Image Credit: Digital Trends

    The grandeur and size of the narrative were astounding, and towering level designs like the temple perched atop the Titan Cronos were clearly inspired by “Ico.” This first entry’s low ranking is attributable to the frustrating puzzle and platforming features. Kratos’s escape from the Underworld during the balance beam blade phase is sure to have traumatized everybody who played this game. The early 2000s experimentation with 3D video games, made popular by the Tomb Raider series, are reflected in its focus on box-pushing puzzles. Another remnant of the series are its crude depictions of sex and sexuality, which were first endearing but evolved into a tedious routine by the time the PS4 era came around.

    God of War 2 – PS2 in 2007

    The stakes in this game were bigger than any previous. Even though cliffhangers can be challenging to write well, Cory Barlog’s directorial debut holds the record for having the most enticing cliffhanger ever. Kratos, a little but formidable god, is betrayed by Zeus at the beginning of the story, and at the conclusion, he physically cuts the strands of fate that bound him so he can ride a Titan and wage war on the Greek gods. Kratos’s mobility sets him apart from other action game heroes, despite the series wearing Capcom’s Devil May Cry and Street Fighter series as inspirations. It is telling that Barlog began working on this project as an animator. The PlayStation 2, the best-selling gaming console in history, is called its swan song with this second game.

    Image Credit: Softpedia

    God of War: Betrayal – Mobile version in 2007

    God of War: Betrayal is a 2D side-scrolling game that follows Kratos on a merciless mission to clear his name after being falsely accused of murder. It was an early attempt to reproduce console games on smartphones.

    Image Credit: Jeremy Steiner

    It has been proven to be canon despite fan rumors to the contrary, even though it is becoming increasingly difficult to locate. However, this one has become my least favorite to spend time on.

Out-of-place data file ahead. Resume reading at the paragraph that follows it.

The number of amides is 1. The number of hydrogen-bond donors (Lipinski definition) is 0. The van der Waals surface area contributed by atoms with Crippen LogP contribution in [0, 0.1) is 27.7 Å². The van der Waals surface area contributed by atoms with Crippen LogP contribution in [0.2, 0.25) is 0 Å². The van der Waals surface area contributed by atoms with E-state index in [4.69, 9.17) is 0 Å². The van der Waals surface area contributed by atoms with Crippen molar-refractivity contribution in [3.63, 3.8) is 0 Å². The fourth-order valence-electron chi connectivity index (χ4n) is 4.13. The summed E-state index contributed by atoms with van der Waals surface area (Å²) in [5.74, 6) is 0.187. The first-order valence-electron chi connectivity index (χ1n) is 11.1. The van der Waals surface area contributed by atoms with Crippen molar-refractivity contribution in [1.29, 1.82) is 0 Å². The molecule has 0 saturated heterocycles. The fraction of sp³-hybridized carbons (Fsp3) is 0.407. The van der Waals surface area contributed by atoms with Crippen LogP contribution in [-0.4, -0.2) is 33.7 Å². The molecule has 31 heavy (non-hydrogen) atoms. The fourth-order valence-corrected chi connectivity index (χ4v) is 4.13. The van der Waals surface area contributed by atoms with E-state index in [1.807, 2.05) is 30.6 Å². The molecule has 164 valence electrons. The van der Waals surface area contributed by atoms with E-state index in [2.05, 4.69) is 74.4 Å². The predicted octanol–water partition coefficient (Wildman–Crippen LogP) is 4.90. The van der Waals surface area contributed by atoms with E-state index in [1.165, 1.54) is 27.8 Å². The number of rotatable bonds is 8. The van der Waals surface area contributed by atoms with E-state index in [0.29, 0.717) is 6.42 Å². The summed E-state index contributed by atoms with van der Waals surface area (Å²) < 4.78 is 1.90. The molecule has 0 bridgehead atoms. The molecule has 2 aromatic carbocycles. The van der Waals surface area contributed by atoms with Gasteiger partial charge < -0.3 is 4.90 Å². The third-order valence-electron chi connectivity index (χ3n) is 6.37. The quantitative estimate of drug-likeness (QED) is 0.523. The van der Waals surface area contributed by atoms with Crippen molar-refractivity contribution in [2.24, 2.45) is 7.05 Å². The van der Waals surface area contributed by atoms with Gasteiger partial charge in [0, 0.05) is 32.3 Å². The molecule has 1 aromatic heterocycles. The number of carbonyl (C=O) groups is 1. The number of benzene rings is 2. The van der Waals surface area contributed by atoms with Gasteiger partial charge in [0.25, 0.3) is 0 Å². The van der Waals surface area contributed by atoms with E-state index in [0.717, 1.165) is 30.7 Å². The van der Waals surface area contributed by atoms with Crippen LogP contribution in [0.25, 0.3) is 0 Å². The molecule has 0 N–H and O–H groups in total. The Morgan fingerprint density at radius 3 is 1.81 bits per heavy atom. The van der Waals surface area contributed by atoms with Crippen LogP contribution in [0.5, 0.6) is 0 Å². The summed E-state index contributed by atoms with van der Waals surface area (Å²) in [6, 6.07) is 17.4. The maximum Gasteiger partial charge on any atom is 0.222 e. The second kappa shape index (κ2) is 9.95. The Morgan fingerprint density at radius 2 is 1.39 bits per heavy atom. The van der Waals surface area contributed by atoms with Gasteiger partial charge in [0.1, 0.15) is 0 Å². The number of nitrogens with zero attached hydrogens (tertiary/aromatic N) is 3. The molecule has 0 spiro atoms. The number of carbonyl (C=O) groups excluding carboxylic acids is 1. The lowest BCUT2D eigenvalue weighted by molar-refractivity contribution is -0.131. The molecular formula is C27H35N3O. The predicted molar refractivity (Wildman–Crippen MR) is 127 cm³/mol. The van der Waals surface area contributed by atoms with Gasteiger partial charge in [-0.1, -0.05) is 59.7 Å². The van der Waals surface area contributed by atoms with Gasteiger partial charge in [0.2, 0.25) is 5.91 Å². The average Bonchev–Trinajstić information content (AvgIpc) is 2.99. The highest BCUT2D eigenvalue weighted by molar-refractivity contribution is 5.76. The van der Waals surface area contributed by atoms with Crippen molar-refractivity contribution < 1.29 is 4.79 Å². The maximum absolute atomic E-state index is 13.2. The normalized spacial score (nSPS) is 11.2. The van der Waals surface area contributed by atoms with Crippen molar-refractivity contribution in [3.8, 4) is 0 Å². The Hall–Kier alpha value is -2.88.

God of War: Chains of Olympus – PSP in 2008

    With the PlayStation Portable, PlayStation 2 console-caliber graphics and gameplay were made available on a portable, pocket-sized device. The shock of high-fidelity mobile gaming was only increased by this entry, which was produced by Ready at Dawn Studios.

    While “God of War: Chains of Olympus” comes close to matching the magnitude and spectacle of the original 2005 release, it is hindered by an odd control method that results from fitting the game onto a tablet with fewer buttons. This restriction reduces the difficulty of the game’s puzzles and fighting significantly.

    Image Credit: KASKUS

    The fact that the game was created in a mobile gaming environment that had not yet developed into the golden age of fully complete portable devices, like the Nintendo Switch and Valve Steam Deck, is its major shortcoming.

    God of War 3 – PS3 in 2010

    To this day, “God of War 3’s” opening thirty minutes rank among the most amazing in all of video games. A Titan punching Poseidon’s divine form and launching Kratos into and through it to yank the god out of the water and onto a more level playing field can be appreciated even by those who have no interest in video games. The murder of Poseidon that followed, along with the accompanying floods that ravaged the Greek civilization, established the stakes: Kratos was about to destroy Greek polytheism with his own two hands.